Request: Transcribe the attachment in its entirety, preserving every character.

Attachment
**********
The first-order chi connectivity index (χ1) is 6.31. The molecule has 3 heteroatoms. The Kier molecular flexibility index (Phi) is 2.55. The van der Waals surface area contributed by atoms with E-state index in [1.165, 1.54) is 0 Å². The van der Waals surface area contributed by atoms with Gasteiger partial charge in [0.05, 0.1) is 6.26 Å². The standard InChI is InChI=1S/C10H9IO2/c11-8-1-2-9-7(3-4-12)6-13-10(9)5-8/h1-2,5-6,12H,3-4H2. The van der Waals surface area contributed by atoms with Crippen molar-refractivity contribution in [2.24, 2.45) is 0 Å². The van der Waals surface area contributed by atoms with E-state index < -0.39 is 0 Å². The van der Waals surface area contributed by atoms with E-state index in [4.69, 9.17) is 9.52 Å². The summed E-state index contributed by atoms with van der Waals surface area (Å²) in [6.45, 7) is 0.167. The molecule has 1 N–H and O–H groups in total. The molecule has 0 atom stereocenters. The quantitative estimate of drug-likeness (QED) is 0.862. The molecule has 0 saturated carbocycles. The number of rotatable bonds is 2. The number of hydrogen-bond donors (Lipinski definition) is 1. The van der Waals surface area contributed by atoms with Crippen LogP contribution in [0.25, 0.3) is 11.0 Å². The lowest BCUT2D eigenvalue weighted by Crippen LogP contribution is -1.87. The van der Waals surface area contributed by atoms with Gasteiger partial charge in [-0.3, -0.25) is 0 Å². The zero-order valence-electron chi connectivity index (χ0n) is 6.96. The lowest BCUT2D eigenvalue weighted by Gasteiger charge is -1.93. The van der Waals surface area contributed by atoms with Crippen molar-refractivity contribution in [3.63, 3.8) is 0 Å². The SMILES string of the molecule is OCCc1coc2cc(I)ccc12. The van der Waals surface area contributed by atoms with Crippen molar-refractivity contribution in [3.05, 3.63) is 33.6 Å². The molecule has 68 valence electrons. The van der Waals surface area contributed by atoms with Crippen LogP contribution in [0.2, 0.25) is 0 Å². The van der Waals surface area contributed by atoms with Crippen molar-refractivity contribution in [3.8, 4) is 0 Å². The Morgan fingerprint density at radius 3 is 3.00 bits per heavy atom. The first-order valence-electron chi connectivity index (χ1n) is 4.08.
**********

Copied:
The first-order chi connectivity index (χ1) is 6.31. The molecule has 3 heteroatoms. The Kier molecular flexibility index (Phi) is 2.55. The van der Waals surface area contributed by atoms with E-state index in [1.165, 1.54) is 0 Å². The van der Waals surface area contributed by atoms with Gasteiger partial charge in [0.05, 0.1) is 6.26 Å². The standard InChI is InChI=1S/C10H9IO2/c11-8-1-2-9-7(3-4-12)6-13-10(9)5-8/h1-2,5-6,12H,3-4H2. The van der Waals surface area contributed by atoms with Crippen molar-refractivity contribution in [2.24, 2.45) is 0 Å². The van der Waals surface area contributed by atoms with E-state index < -0.39 is 0 Å². The van der Waals surface area contributed by atoms with E-state index in [4.69, 9.17) is 9.52 Å². The summed E-state index contributed by atoms with van der Waals surface area (Å²) in [6.45, 7) is 0.167. The molecule has 1 N–H and O–H groups in total. The molecule has 0 atom stereocenters. The quantitative estimate of drug-likeness (QED) is 0.862. The molecule has 0 saturated carbocycles. The number of rotatable bonds is 2. The number of hydrogen-bond donors (Lipinski definition) is 1. The van der Waals surface area contributed by atoms with Crippen LogP contribution in [0.25, 0.3) is 11.0 Å². The lowest BCUT2D eigenvalue weighted by Crippen LogP contribution is -1.87. The van der Waals surface area contributed by atoms with Gasteiger partial charge in [-0.3, -0.25) is 0 Å². The zero-order valence-electron chi connectivity index (χ0n) is 6.96. The lowest BCUT2D eigenvalue weighted by Gasteiger charge is -1.93. The van der Waals surface area contributed by atoms with Crippen molar-refractivity contribution in [3.63, 3.8) is 0 Å². The SMILES string of the molecule is OCCc1coc2cc(I)ccc12. The van der Waals surface area contributed by atoms with Crippen molar-refractivity contribution in [3.05, 3.63) is 33.6 Å². The molecule has 68 valence electrons. The van der Waals surface area contributed by atoms with Crippen LogP contribution in [0.2, 0.25) is 0 Å². The van der Waals surface area contributed by atoms with Crippen molar-refractivity contribution in [3.8, 4) is 0 Å². The Morgan fingerprint density at radius 3 is 3.00 bits per heavy atom. The first-order valence-electron chi connectivity index (χ1n) is 4.08.